While MM+M’s results suggest opinions among marketers at healthcare agencies and pharma manufacturers are divided, most respondents still attach a great deal of importance to diversity in their workplace.
More than half of respondents said it’s extremely or very important to them to work somewhere with a mix of employees of different races and ethnicities. Many expressed the same sentiment for having professional colleagues of various ages (50.4%) and genders (43.6%).
They weren’t quite as enthusiastic about the need to work alongside those with a mix of different sexual orientations. Equal proportions — 29.8% — said this was extremely or very important as those who said it was not important at all, although 22.7% said it was somewhat important.
The notion of hiring based on anything but qualifications also drew a mix of support as well as skepticism.
Almost 60% disagreed with companies taking a person’s race and ethnicity into account in hiring and promotion decisions. Slightly more than a quarter agreed that such decisions should consider the person’s racial and ethnic background.
Notwithstanding these divisions, diversity remains a bedrock value at many organizations. Research shows that diverse teams with varying lived experiences and identities tend to make stronger decisions.
Still, the Supreme Court’s recent removal of race as a factor in college admissions processes may affect the industry’s talent pool of diverse graduates available for hire.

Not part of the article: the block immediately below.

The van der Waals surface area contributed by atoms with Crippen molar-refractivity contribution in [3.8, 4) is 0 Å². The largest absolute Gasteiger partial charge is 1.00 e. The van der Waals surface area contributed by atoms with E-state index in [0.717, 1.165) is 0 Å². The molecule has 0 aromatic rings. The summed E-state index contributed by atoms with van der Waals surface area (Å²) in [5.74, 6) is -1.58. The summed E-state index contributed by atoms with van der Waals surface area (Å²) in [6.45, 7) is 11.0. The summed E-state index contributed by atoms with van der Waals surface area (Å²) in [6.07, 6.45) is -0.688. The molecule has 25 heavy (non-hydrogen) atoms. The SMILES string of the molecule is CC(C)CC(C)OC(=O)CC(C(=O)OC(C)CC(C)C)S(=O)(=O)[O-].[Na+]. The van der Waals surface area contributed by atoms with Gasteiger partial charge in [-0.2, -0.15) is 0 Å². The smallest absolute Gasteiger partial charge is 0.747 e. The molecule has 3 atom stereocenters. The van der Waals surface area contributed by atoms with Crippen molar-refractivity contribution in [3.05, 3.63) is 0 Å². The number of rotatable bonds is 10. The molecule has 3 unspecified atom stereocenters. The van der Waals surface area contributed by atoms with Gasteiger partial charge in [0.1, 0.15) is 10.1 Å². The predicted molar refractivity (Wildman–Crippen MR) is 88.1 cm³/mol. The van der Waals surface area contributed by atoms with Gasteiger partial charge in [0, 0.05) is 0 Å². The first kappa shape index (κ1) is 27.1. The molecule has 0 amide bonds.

Full implications of the decision may not be known for some time, putting the onus on talent leaders to widen their sourcing strategies.
“Four-year degrees are not required for all positions we hire for,” said Julia Missaggia, chief people officer at CMI Media Group and Compas. “We’ve been looking outside of degree programs to source our talent for quite some time because we have robust training programs.”
The agency’s “sprint” program, Missaggia said, enables nontraditional hires to get up to speed with relevant and transferable skills. “For me, it’s about intention and what employers choose to focus on in creating more diverse workforces,” she added.
Eventually, the ruling may also pave the way for legal challenges to hiring and promotion practices.
“There will be massive implications from that, indeed,” said Geer. “That decision makes it a lot easier for companies and organizations to say, ‘Well, enough of this DEI stuff. We don’t have to live and die by this thing. I can hire whoever I want.’”
In terms of how people feel about workplace diversity efforts, Geer — who is one of only seven Black C-suite creatives in holding company-based agencies and has never been shy about holding the ad industry to account on his social channels — cites another soft indicator.
“Look across social media and how many people are still talking about the topic; barely any,” he observed.
To wit, when Geer posted to his LinkedIn over the summer that “DEI is dead. Prove me wrong,” the response elicited was a shadow of his usual interest level.
Some perhaps thought he was referring to the analysis showing that chief diversity officers (CDOs) have experienced 40% higher turnover than their colleagues, according to a stat from Live Data Technologies cited by The Wall Street Journal.
On the contrary, “When I say ‘DEI is dead,’ what I mean is the fact that people give a s— anymore,” explained Geer, adding that the work of CDOs remains critical. “Because [firms] don’t have to. No one is pressuring them anymore. It’s over with, that moment is gone.”